This Texas Painter is "The No Kitsch Artist" from Pennsylvania
Bio p.1: The Artist Carroll™
Carroll F. Burgoon, III, AKA, The Paintbrush Poet™ 800+ paintings from 1994 to 2019.
"My doctor dad loved the fine art of medicine.
The richest and the poor sought him first.
The best and brightest students sought him.
Annually, he was named the doctor's doctor.
His international renown did not matter to him.
He was a very popular medical school professor.
Pop was a genius. A virtuoso. A vet with PTSD,
who approved my being a freshwater scientist.
Docent Pop collected Early American homes and
museum-quality antiques; I collected stamps.
I sold my collection to pay passage to Spain.
It was tough to part with. Philately is fun."
When the European luminary artist, Sr. Alcaraz (SCRAPBOOK COLLAGE), saw Carroll's coloured pencil drawing of common Texas roadside purple thistles and how they were portrayed with the delicate, unequaled beauty of the Juliet Rose, he invited Carroll to Spain to study painting in an idyllic Castilian Spanish village in 1994. His experience in Spain with Sr. Alcaraz was so historically significant that he was invited to tell the stories behind the paintings to more than 525 audiences in the months after he returned to Dallas, Texas: American Association of University Women at SMU, University of Chicago Alumni, Trammell Crow Headquarters (talks for accountants and attorneys), independent school districts (high schools, middle and elementary schools), performances at senior centers (independent living, assisted, and acute care), ... Carroll was interviewed on radio and television programs. There was a great chorus demanding his paintings, stories, and poems be published in a book for them. A Strait Lane philanthropy consultant helped Carroll sort it out and make wise fiduciary decisions.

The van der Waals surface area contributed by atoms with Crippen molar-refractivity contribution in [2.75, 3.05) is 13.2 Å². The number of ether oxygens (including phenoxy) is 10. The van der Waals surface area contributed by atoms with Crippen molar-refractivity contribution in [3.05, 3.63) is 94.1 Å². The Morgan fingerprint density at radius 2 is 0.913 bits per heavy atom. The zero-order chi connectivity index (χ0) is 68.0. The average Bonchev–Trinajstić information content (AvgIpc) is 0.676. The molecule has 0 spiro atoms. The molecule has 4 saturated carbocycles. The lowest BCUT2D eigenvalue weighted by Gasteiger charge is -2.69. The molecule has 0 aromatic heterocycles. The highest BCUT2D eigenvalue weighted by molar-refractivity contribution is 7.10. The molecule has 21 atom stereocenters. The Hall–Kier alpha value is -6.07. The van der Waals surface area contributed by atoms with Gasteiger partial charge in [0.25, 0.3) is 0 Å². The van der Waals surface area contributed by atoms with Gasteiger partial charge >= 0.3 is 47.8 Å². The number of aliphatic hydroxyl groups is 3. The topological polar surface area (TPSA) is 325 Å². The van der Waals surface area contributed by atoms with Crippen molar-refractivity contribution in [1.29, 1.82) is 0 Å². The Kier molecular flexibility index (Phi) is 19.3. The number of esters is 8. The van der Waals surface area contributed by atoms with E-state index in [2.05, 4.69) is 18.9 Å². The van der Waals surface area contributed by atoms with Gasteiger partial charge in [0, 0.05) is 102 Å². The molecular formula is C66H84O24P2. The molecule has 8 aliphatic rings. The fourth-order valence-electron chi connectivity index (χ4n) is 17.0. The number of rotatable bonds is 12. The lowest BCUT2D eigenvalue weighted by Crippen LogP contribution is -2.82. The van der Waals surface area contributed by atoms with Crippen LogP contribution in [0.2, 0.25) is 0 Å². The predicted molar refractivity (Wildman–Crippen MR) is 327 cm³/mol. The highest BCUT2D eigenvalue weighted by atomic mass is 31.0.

His largest donation was a selection of some early paintings with "corrections" made by Sr. Alcaraz during studies in Spain, and assortment of thirty L.E.A.P.™ and Super 898's™. The treasures were donated 100% to a Colorado-based 501c3 helping Latino orphans find loving homes. Interviews with the Evening anchorwoman ran two weeks with the best audience response ever. Warren Buffett: "Someone is sitting in the shade today because someone planted a tree a long time ago."
Aesthetic (Beauty) European Tutelage
"Vi er alle ledere—enten vi ønsker å være eller ikke. Det er alltid noen vi påvirker—enten fører
dem til god eller borte fra godt." - Leif Erikson, c. 970 - c.1020, norrersk oppdagelsesreisende.
"We are all leaders—whether we want to be or not. There is always someone we are influencing—either leading
them to good or away from good." - Leif Erikson, c. 970 -c.1020, Norse explorer.